On October 11, 1989, I had a meeting with Lawyer M at his office. Lawyer M was a middle-aged gentleman who was well known as a highly-educated person. His room looked like an office of a scholar and had a calm atmosphere just like the historic building where his office was located. After making small talk, Lawyer M deliberately broached a subject. "As for Toho, they want to solve all the problems between them and Mr. Kurosawa at a stroke once they came to an understanding. This has not been brought up to the topic before but there is a problem Toho has worried about for a long time. You know, Mr. Norisugi, about the judgement by the Tokyo District Court on 'The Seven Samurai', don't you?" "Yes, only in a general way, but I've never studied it in detail" "Well, this is a copy of the decision•••" and Lawyer M took the document out from his file. "As you are aware, this was the case where the issue was to determine who had the right to make the film of "The Seven Samurai", and the problem of transferring the remaking right from Toho to Alciona was the beginning of the issue". Lawyer M then took out a copy of the agreement between Toho and Alciona Productions, Inc. and gave me his interpretations. According to what he said, Toho made a contract in September 1960 with a U.S. company called Alciona Productions, Inc. and transferred to them the remaking right of "The Seven Samurai". On the contrary, the three scenario writers namely Akira Kurosawa, Shinobu Hashimoto, and Hideo Oguni, claimed that they owned the remaking right of "The Seven Samurai" as the writers of the scenario, not Toho. The three writers jointly wrote the scenario of "The Seven Samurai" and Toho made the film "The Seven Samurai" in 1954 based on this scenario. The problem is, whether the three writers gave Toho the right to make just one movie or the right to make any number of movies based on the scenario. Toho asserted that they had obtained so-called BUKKENTEKI EIGA KEN and therefore they could produce any number of movies based on such right. On the other hand, the writers including Akira Kurosawa referred to the practices of Japanese film business at that time and asserted that they had granted to Toho the right to make only one movie. The judgement of the lawsuit was given in 1978 and the Tokyo District Court judged that the three writers had the making right of "The Seven Samurai".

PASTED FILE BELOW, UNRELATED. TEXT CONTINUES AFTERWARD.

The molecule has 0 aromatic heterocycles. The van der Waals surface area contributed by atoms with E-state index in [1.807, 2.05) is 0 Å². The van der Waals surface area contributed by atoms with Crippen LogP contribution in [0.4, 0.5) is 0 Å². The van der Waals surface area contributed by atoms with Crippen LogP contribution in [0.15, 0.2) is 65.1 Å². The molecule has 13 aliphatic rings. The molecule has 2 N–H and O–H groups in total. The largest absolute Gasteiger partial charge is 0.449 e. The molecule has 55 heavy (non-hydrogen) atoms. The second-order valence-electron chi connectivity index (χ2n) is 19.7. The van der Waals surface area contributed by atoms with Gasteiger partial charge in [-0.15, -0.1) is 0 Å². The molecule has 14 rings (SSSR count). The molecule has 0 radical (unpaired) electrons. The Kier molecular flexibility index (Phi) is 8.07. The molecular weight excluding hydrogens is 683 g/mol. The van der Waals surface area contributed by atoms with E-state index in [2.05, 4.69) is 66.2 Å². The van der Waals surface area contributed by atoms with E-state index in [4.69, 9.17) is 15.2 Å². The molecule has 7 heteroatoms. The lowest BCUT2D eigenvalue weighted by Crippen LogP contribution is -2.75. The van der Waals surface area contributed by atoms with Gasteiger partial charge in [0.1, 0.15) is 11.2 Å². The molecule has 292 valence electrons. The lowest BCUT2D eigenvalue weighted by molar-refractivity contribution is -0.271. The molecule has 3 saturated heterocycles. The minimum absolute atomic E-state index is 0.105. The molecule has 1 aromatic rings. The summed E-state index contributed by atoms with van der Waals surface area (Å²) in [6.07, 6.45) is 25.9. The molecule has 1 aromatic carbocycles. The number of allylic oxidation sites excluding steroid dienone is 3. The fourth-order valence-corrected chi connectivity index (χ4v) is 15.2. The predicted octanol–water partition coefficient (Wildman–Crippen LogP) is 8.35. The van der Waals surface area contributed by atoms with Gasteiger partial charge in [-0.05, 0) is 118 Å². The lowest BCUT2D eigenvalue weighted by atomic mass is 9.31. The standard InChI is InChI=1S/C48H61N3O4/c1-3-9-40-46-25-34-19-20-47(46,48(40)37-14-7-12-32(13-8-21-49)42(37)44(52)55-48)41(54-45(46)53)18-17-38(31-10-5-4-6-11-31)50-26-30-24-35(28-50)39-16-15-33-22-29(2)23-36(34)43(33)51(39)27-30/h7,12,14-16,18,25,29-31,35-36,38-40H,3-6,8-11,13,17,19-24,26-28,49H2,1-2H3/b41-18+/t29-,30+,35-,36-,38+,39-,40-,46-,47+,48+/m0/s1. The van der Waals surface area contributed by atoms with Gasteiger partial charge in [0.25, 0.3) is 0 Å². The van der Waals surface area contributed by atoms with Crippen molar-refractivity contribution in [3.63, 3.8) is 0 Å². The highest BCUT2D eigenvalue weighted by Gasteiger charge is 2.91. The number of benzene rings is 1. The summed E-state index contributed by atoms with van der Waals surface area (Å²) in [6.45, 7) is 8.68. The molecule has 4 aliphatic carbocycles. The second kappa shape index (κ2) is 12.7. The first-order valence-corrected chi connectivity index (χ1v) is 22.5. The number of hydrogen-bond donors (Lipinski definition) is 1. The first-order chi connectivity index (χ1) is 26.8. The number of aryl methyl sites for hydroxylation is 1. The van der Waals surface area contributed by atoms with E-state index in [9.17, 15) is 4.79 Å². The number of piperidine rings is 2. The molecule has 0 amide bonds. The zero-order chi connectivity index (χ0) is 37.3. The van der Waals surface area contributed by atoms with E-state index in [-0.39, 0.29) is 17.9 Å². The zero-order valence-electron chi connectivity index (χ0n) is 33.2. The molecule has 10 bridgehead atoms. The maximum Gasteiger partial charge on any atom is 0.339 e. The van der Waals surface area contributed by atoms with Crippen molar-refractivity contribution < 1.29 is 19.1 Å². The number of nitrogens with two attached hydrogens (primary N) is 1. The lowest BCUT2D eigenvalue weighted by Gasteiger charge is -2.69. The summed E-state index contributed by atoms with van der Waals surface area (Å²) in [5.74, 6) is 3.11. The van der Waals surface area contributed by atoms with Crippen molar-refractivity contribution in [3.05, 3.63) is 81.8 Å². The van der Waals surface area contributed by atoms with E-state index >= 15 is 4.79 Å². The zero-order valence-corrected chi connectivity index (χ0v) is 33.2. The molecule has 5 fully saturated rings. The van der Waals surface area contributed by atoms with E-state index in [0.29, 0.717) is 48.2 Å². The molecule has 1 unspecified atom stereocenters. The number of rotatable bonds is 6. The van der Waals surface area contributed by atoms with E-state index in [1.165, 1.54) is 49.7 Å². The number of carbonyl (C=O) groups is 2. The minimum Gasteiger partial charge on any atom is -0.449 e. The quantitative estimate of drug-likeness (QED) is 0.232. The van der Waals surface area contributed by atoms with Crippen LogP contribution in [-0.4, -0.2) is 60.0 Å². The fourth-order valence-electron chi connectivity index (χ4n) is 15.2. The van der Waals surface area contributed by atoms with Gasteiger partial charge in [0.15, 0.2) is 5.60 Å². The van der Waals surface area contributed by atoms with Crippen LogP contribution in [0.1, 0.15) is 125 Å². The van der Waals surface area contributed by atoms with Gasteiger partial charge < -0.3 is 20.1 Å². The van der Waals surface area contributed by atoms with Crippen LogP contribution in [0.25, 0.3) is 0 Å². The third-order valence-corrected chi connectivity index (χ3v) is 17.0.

By this 1978 judgement of the Tokyo District Court, the transfer of the remake right from Toho to Alciona Productions, Inc. became an unauthorized transfer. That is to say, Toho had granted to a third party a right which they did not own. This is deemed as a blunt transfer of a stranger's belonging, and if he could not obtain the original owner's consent, the transferee, the other party of the contract, would pursue him for the responsibility. Thus, Toho was cornered at the position where Alciona would seek the responsibility of violating the agreement. "What Toho should have done was that when the judgement was made by the Tokyo District Court, they should have asked for ratification of Alciona Agreement through negotiations with Mr. Kurosawa and others. But for some reason they did not do so, and Toho is now under a quite unstable position where Alciona may ask for Toho's responsibility of violating the agreement at any time", Lawyer M said.

According to Lawyer M, this was a long-pending question of Toho, which should not be left neglected. As Toho's side, although they think that the amount Kurosawa Production was asking for was unreasonable, they were determined to accept the amount if and when Akira Kurosawa and other copyright owners of the scenario would ratify the Alciona Productions Agreement.